NEW YORK - An American retired oil company employee, kidnapped in Yemen with 15 other Westerners in 1998, told a New York terror trial Tuesday how she feared they would all die.
Margaret Thompson, wearing a double string of pearls and left with a limp as a result of being shot during the hostage standoff, testified against British hate preacher Abu Hamza.
Hamza, who was extradited to the US in 2012, faces the rest of his life behind bars if convicted on 11 terror and kidnapping charges that pre-date the 9/11 attacks.
He is accused of providing the kidnappers with a satellite phone, advice and 500 pounds ($850 today) of extra airtime on the day after the hostage taking.
The tour group was kidnapped on December 28, 1998 while driving in a convoy of jeeps to the port city of Aden.
The next day, the Yemen army mounted a rescue attempt that ended with four of the hostages being killed.
The most harrowing part of Thompson's testimony focused on intensifying gunfire between the soldiers and the kidnappers out in the desert.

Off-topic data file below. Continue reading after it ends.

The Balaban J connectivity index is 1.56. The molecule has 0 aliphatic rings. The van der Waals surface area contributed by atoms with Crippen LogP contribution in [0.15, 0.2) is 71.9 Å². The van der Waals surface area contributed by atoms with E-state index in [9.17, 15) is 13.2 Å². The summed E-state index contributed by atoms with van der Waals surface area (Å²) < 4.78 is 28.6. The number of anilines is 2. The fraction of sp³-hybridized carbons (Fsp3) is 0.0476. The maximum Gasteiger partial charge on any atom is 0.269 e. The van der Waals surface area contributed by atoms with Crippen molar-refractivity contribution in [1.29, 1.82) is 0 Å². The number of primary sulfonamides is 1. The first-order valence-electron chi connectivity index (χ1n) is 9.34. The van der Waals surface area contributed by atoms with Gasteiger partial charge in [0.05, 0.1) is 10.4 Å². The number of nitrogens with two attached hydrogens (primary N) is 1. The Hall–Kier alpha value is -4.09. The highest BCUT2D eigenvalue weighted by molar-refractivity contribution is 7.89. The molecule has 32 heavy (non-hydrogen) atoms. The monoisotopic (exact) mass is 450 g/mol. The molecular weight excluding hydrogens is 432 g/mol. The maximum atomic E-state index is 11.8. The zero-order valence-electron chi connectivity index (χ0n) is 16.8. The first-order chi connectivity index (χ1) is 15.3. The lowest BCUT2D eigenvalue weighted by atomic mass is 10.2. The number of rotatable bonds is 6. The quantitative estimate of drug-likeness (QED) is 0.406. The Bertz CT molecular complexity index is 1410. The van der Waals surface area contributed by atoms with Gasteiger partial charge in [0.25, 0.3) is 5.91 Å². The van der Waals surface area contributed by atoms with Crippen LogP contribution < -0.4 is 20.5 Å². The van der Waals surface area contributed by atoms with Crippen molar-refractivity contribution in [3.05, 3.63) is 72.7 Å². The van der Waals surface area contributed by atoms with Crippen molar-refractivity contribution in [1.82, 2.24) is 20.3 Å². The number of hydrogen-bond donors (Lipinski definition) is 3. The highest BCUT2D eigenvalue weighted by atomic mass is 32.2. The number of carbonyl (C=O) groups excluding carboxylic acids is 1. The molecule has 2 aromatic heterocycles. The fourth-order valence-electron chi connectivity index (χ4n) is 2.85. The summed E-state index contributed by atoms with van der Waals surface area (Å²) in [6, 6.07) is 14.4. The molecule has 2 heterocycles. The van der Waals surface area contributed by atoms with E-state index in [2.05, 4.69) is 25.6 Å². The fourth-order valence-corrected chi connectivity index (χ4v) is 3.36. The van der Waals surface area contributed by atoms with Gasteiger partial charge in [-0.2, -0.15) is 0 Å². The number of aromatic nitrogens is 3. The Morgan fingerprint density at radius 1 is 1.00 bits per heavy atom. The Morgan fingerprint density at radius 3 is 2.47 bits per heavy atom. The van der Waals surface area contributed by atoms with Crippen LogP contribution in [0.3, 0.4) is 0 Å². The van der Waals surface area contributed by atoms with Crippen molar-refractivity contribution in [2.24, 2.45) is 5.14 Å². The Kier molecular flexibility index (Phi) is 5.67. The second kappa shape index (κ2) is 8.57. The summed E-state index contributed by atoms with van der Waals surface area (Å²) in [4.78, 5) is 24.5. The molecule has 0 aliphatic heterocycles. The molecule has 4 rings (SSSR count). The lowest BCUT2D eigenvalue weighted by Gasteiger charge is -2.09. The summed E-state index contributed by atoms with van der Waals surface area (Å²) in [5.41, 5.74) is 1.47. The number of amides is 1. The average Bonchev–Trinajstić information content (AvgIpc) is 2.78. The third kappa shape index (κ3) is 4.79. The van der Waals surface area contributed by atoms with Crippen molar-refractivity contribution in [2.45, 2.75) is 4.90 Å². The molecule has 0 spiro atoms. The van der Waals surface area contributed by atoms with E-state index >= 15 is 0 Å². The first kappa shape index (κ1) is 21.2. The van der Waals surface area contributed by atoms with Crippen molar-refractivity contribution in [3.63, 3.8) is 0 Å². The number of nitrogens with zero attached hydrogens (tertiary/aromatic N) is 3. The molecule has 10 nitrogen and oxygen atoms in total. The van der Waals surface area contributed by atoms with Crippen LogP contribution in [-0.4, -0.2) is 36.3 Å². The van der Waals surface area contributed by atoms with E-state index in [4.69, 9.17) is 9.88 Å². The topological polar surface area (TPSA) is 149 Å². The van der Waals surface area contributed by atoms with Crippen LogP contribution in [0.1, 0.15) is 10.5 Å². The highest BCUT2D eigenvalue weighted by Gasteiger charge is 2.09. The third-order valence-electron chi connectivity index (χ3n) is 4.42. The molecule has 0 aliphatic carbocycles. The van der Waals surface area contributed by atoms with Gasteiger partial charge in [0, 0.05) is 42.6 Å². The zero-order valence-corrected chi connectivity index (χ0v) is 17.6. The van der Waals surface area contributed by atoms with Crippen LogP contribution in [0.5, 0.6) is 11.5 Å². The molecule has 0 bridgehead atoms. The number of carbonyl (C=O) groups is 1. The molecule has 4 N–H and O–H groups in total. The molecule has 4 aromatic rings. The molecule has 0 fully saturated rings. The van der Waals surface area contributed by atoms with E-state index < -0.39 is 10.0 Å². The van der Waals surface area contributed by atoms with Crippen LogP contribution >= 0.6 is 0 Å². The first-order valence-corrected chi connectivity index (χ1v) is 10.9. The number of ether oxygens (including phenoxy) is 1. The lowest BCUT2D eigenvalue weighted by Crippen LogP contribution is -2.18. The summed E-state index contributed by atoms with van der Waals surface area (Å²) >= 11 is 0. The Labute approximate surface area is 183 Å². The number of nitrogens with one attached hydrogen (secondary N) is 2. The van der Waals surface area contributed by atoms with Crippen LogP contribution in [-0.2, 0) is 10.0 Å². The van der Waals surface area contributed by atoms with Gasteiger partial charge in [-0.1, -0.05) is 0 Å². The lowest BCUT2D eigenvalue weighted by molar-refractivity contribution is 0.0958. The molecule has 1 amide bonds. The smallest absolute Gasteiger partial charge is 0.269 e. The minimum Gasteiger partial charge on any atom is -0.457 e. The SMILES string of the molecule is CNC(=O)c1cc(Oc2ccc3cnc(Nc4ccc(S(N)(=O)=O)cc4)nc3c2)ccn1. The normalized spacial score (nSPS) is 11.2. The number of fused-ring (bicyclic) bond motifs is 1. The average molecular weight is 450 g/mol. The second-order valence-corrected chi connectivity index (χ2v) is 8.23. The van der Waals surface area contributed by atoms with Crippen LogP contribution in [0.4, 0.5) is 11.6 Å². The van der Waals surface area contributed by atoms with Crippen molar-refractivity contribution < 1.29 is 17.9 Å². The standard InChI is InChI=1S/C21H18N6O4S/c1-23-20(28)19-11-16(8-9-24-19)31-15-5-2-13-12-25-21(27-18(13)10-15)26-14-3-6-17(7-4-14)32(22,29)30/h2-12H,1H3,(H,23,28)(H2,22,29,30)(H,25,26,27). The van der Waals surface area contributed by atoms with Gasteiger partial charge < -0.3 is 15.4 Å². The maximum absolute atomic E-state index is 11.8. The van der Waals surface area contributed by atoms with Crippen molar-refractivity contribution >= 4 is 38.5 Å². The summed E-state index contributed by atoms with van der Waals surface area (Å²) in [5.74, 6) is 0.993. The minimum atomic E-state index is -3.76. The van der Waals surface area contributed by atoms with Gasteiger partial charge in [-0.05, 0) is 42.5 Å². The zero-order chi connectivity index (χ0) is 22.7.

The abductors ordered them to stand with their arms in the air for around an hour and half, Thompson said.
As the gunfire got more frequent, one of them told the Westerners "it's goodbye to you all," Thompson said.
Asked what she thought that meant, she replied: "I hoped it meant they were getting ready to release us, but I feared it meant we were going to die."
She told how they were marched to a berm and told to stand in line as their abductors opened fire.
"The kidnappers were lying on the berm, shooting their guns between our legs," Thompson told the court.
"I could hear the whizzing of the bullets," she added.
Thompson described how one of the kidnappers pushed an Australian woman to the ground and told to her to "sleep." As she curled up "he fired his gun into the sand all around her head," Thompson said.